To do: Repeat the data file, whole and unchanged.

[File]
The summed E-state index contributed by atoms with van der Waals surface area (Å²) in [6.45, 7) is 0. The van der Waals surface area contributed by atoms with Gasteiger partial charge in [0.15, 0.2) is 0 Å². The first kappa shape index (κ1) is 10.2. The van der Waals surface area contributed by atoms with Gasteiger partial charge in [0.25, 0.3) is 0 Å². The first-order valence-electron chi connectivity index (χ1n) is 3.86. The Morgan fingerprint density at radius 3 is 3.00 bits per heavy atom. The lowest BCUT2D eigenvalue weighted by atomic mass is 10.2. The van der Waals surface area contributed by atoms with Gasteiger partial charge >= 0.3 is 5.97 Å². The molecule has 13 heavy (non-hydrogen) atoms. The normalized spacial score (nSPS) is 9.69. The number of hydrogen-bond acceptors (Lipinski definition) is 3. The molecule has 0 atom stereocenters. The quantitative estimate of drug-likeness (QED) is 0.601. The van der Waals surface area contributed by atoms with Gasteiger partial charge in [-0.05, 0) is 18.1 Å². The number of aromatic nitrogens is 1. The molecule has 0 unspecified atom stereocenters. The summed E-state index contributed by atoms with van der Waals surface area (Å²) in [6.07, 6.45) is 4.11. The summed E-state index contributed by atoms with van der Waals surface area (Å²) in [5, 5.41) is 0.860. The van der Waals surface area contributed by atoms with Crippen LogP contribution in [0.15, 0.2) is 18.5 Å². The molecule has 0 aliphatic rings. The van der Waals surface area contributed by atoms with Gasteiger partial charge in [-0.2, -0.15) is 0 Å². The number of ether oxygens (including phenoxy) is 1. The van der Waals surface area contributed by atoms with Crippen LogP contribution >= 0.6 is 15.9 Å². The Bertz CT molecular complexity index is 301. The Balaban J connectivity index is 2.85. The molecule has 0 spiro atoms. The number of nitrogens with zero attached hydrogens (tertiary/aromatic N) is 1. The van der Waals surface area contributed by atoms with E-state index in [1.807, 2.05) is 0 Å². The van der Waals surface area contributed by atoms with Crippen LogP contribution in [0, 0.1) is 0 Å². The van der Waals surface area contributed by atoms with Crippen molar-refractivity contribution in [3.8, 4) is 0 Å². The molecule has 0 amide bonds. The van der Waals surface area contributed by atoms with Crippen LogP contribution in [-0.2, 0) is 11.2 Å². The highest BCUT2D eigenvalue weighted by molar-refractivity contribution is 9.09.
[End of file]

The summed E-state index contributed by atoms with van der Waals surface area (Å²) in [6.45, 7) is 0. The van der Waals surface area contributed by atoms with Gasteiger partial charge in [0.15, 0.2) is 0 Å². The first kappa shape index (κ1) is 10.2. The van der Waals surface area contributed by atoms with Gasteiger partial charge in [0.25, 0.3) is 0 Å². The first-order valence-electron chi connectivity index (χ1n) is 3.86. The Morgan fingerprint density at radius 3 is 3.00 bits per heavy atom. The lowest BCUT2D eigenvalue weighted by atomic mass is 10.2. The van der Waals surface area contributed by atoms with Gasteiger partial charge >= 0.3 is 5.97 Å². The molecule has 13 heavy (non-hydrogen) atoms. The normalized spacial score (nSPS) is 9.69. The number of hydrogen-bond acceptors (Lipinski definition) is 3. The molecule has 0 atom stereocenters. The quantitative estimate of drug-likeness (QED) is 0.601. The van der Waals surface area contributed by atoms with Gasteiger partial charge in [-0.05, 0) is 18.1 Å². The number of aromatic nitrogens is 1. The molecule has 0 unspecified atom stereocenters. The summed E-state index contributed by atoms with van der Waals surface area (Å²) in [6.07, 6.45) is 4.11. The summed E-state index contributed by atoms with van der Waals surface area (Å²) in [5, 5.41) is 0.860. The van der Waals surface area contributed by atoms with Crippen LogP contribution in [0.15, 0.2) is 18.5 Å². The molecule has 0 aliphatic rings. The van der Waals surface area contributed by atoms with Gasteiger partial charge in [-0.2, -0.15) is 0 Å². The number of ether oxygens (including phenoxy) is 1. The van der Waals surface area contributed by atoms with Crippen LogP contribution >= 0.6 is 15.9 Å². The Bertz CT molecular complexity index is 301. The Balaban J connectivity index is 2.85. The molecule has 0 spiro atoms. The number of nitrogens with zero attached hydrogens (tertiary/aromatic N) is 1. The van der Waals surface area contributed by atoms with E-state index in [1.807, 2.05) is 0 Å². The van der Waals surface area contributed by atoms with Crippen LogP contribution in [0, 0.1) is 0 Å². The van der Waals surface area contributed by atoms with Crippen molar-refractivity contribution in [3.8, 4) is 0 Å². The molecule has 0 amide bonds. The van der Waals surface area contributed by atoms with Crippen LogP contribution in [-0.2, 0) is 11.2 Å². The highest BCUT2D eigenvalue weighted by molar-refractivity contribution is 9.09.